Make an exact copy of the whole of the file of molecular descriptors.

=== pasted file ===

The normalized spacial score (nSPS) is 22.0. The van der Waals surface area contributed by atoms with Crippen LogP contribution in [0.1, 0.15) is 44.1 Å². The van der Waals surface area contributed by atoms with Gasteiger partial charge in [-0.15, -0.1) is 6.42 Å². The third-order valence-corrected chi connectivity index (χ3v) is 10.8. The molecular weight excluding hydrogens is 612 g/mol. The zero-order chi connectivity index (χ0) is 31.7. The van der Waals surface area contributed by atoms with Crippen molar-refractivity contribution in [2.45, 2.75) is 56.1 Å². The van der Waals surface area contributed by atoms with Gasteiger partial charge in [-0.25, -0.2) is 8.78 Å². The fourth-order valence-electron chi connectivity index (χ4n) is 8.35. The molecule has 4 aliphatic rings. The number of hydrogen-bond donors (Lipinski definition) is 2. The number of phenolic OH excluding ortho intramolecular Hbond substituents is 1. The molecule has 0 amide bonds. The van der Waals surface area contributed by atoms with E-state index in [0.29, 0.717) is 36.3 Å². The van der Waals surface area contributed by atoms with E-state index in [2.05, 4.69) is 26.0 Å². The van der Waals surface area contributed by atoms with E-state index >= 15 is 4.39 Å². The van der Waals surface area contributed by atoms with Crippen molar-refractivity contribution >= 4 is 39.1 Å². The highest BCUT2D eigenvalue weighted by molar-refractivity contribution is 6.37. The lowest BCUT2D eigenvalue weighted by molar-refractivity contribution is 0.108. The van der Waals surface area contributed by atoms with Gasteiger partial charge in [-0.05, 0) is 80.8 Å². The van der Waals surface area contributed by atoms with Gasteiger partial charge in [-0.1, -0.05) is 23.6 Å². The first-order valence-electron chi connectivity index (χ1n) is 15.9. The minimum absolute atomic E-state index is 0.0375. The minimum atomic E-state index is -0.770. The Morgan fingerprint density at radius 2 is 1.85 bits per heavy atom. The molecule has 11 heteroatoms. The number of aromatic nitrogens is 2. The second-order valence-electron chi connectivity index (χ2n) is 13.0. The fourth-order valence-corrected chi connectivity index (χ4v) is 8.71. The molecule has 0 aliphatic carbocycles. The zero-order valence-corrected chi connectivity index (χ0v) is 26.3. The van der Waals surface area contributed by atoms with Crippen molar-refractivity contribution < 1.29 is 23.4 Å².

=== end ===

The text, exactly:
The normalized spacial score (nSPS) is 22.0. The van der Waals surface area contributed by atoms with Crippen LogP contribution in [0.1, 0.15) is 44.1 Å². The van der Waals surface area contributed by atoms with Gasteiger partial charge in [-0.15, -0.1) is 6.42 Å². The third-order valence-corrected chi connectivity index (χ3v) is 10.8. The molecular weight excluding hydrogens is 612 g/mol. The zero-order chi connectivity index (χ0) is 31.7. The van der Waals surface area contributed by atoms with Crippen molar-refractivity contribution in [2.45, 2.75) is 56.1 Å². The van der Waals surface area contributed by atoms with Gasteiger partial charge in [-0.25, -0.2) is 8.78 Å². The fourth-order valence-electron chi connectivity index (χ4n) is 8.35. The molecule has 4 aliphatic rings. The number of hydrogen-bond donors (Lipinski definition) is 2. The number of phenolic OH excluding ortho intramolecular Hbond substituents is 1. The molecule has 0 amide bonds. The van der Waals surface area contributed by atoms with E-state index in [0.29, 0.717) is 36.3 Å². The van der Waals surface area contributed by atoms with E-state index in [2.05, 4.69) is 26.0 Å². The van der Waals surface area contributed by atoms with E-state index >= 15 is 4.39 Å². The van der Waals surface area contributed by atoms with Crippen molar-refractivity contribution >= 4 is 39.1 Å². The highest BCUT2D eigenvalue weighted by molar-refractivity contribution is 6.37. The lowest BCUT2D eigenvalue weighted by molar-refractivity contribution is 0.108. The van der Waals surface area contributed by atoms with Gasteiger partial charge in [-0.05, 0) is 80.8 Å². The van der Waals surface area contributed by atoms with Gasteiger partial charge in [-0.1, -0.05) is 23.6 Å². The first-order valence-electron chi connectivity index (χ1n) is 15.9. The minimum absolute atomic E-state index is 0.0375. The minimum atomic E-state index is -0.770. The Morgan fingerprint density at radius 2 is 1.85 bits per heavy atom. The molecule has 11 heteroatoms. The number of aromatic nitrogens is 2. The second-order valence-electron chi connectivity index (χ2n) is 13.0. The fourth-order valence-corrected chi connectivity index (χ4v) is 8.71. The molecule has 0 aliphatic carbocycles. The zero-order valence-corrected chi connectivity index (χ0v) is 26.3. The van der Waals surface area contributed by atoms with Crippen molar-refractivity contribution < 1.29 is 23.4 Å².